Whenever the nerves are present, I think of the activity in which I am about to participate. What centers me is the reminder that there are generations of women who have felt (and still feel) the lack of self-confidence I am feeling at that moment.
Nevertheless, they’ve pressed forward, and sometimes, instead of waiting for people to create opportunities for them, they make their division in life. These courageous women thereby created a statement that we can all charter our course.
When I apply these thoughts, I am filled with gratitude for these women who have persevered and paved the way for me to be where I am today.
2. Recognition of achievements
When nervousness and anxieties are at the extreme for me, and I feel like walking away or giving up, I take a step back from the situation and find my journal.
First, I bring to mind that If I were not a highly competent product leader, my employer would have let me go a long time ago, and I would not have gotten as far as I have in my career.
Second, I evoke memories of customer problems I have been able to help solve and the resulting customer value, developing and cultivating customer relationships.
Third, I hark back to my accomplishments, awards, and recognitions.
Fourth, I demonstrate gratitude that I have had the privilege to encounter the remarkable opportunities and extraordinary experiences that have come my way.
And fifth, I become awakened by memories of why I wanted to be a product manager, my PM superpower, and the differences I can make in the product management space.
3. Embracing shortcomings and turn fears into excitement
Stress is most often entrenched in fearfulness.
Mistakes are unavoidable, and I believe my flaws have made me more astute. Acknowledging and owning my failings have made me a better person and a great product leader who builds people and products.
Because I accept failure as part of my journey toward being an exceptional product leader, I can turn my anxiety into excitement. I can frame a presentation, a skip-level meeting or an interview as an opportunity to showcase what I have learned from my failings. Thus, the chance to demonstrate the talent and assets I can bring to solve any problem. Then, looking forward, I can see how the situation can help alter me for the better.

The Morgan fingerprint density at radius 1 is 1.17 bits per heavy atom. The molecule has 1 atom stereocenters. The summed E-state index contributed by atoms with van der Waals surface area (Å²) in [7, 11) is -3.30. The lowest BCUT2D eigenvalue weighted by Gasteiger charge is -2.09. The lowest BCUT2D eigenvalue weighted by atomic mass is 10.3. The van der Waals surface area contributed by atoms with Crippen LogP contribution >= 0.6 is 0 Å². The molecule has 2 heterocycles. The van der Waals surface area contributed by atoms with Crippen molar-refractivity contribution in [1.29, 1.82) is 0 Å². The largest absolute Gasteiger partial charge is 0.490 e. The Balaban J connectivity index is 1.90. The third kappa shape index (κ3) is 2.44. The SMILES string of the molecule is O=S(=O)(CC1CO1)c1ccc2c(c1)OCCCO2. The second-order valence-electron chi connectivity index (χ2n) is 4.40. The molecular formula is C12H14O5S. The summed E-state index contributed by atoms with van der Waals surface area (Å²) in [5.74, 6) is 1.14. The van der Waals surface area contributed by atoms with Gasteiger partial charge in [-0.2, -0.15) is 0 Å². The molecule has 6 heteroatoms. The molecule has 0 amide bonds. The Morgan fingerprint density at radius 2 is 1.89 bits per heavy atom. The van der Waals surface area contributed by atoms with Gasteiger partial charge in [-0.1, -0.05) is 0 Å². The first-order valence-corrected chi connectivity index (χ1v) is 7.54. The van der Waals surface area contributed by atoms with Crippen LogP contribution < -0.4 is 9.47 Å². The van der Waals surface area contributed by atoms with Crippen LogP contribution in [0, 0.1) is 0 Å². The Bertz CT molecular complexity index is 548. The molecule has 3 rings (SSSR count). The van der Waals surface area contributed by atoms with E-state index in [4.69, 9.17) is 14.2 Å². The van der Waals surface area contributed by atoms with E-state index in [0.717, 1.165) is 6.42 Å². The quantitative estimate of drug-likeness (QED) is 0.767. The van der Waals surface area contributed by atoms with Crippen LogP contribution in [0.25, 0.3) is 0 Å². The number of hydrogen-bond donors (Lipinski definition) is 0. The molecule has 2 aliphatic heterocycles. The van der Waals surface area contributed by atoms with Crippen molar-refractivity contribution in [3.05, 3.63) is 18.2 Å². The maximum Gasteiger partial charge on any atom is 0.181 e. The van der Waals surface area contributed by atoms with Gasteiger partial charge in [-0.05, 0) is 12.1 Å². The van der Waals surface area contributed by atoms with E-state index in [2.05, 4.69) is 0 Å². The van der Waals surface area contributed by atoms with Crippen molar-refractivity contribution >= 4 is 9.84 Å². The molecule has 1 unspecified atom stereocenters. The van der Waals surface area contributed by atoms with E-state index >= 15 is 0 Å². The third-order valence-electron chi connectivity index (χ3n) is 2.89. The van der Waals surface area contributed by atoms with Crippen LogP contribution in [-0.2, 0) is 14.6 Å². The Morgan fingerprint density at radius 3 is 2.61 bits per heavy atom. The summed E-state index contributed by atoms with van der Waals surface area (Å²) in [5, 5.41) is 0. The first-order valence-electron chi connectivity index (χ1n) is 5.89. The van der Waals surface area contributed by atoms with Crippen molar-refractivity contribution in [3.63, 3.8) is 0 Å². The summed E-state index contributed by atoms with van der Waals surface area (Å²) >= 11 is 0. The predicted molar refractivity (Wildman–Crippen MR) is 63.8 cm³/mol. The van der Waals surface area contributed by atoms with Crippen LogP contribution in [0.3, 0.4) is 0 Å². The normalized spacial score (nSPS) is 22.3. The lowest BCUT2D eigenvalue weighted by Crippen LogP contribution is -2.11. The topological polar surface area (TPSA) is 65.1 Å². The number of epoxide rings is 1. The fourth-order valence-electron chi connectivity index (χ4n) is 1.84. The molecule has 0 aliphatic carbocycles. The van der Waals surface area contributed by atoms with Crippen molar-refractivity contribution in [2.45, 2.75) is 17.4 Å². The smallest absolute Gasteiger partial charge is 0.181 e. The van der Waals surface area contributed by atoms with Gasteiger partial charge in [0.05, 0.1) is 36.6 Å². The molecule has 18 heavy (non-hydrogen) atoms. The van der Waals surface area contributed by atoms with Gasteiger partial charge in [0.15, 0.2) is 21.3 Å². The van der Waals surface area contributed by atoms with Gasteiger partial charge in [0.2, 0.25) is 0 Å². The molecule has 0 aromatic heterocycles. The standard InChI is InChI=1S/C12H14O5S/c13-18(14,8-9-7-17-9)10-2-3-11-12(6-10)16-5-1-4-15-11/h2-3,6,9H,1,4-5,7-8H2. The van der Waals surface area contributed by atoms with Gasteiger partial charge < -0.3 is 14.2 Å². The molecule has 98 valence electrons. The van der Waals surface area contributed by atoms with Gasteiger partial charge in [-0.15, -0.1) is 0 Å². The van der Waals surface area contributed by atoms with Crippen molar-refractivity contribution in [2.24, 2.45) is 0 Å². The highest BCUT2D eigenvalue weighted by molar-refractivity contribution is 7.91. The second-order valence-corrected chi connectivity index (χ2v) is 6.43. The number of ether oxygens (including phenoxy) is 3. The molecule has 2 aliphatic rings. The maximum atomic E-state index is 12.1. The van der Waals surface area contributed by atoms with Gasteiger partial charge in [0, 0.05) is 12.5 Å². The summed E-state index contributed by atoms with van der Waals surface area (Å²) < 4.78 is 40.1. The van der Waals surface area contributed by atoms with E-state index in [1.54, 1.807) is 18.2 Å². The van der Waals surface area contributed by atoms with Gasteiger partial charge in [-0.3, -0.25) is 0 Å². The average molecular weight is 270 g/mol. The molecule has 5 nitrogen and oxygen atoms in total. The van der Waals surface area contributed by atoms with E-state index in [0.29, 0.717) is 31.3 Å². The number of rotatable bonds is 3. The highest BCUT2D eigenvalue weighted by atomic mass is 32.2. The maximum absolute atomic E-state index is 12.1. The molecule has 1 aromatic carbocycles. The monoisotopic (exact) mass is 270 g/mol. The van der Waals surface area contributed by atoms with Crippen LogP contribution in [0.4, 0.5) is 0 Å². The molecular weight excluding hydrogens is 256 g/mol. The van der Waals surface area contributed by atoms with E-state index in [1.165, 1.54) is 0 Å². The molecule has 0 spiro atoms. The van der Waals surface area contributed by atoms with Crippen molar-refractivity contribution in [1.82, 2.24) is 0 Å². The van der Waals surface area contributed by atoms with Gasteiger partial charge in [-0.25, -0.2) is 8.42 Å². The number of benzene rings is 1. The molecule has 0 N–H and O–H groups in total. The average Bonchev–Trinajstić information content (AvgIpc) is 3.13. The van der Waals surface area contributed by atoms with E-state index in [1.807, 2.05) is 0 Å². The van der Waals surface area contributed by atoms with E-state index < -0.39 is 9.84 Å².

4. Cease engaging in upward comparison
The enticement to compare myself to my female colleagues, who I perceive to be better than me, is hard to disregard. However, I have learned not to make impractical and unreasonable assessments because these actions reinforce my insecurities.
Furthermore, when I get to know the female teammates (who, in my mind, are more intelligent than me), I learned that they, too, have imposter syndrome. They share the same insecurities and apprehensions that I have.
Instead of feeling inferior to them, I partner with them to understand how they manage their anxieties and stress. I then incorporate their techniques into my approach.
I have learned to trust my instincts and recognize my value as a leader, colleague, mentor, and team player. Most of all, I understand the importance of stepping into my purpose, as there are generations of women who have laid the foundations for me.
As I stand on their shoulders, it becomes imperative that I clear the way and make someone else’s path more manageable. I can do so by pressing forward through impostor syndrome and self-doubt. The result is the woman writing this blog because she is finally comfortable in her own skin.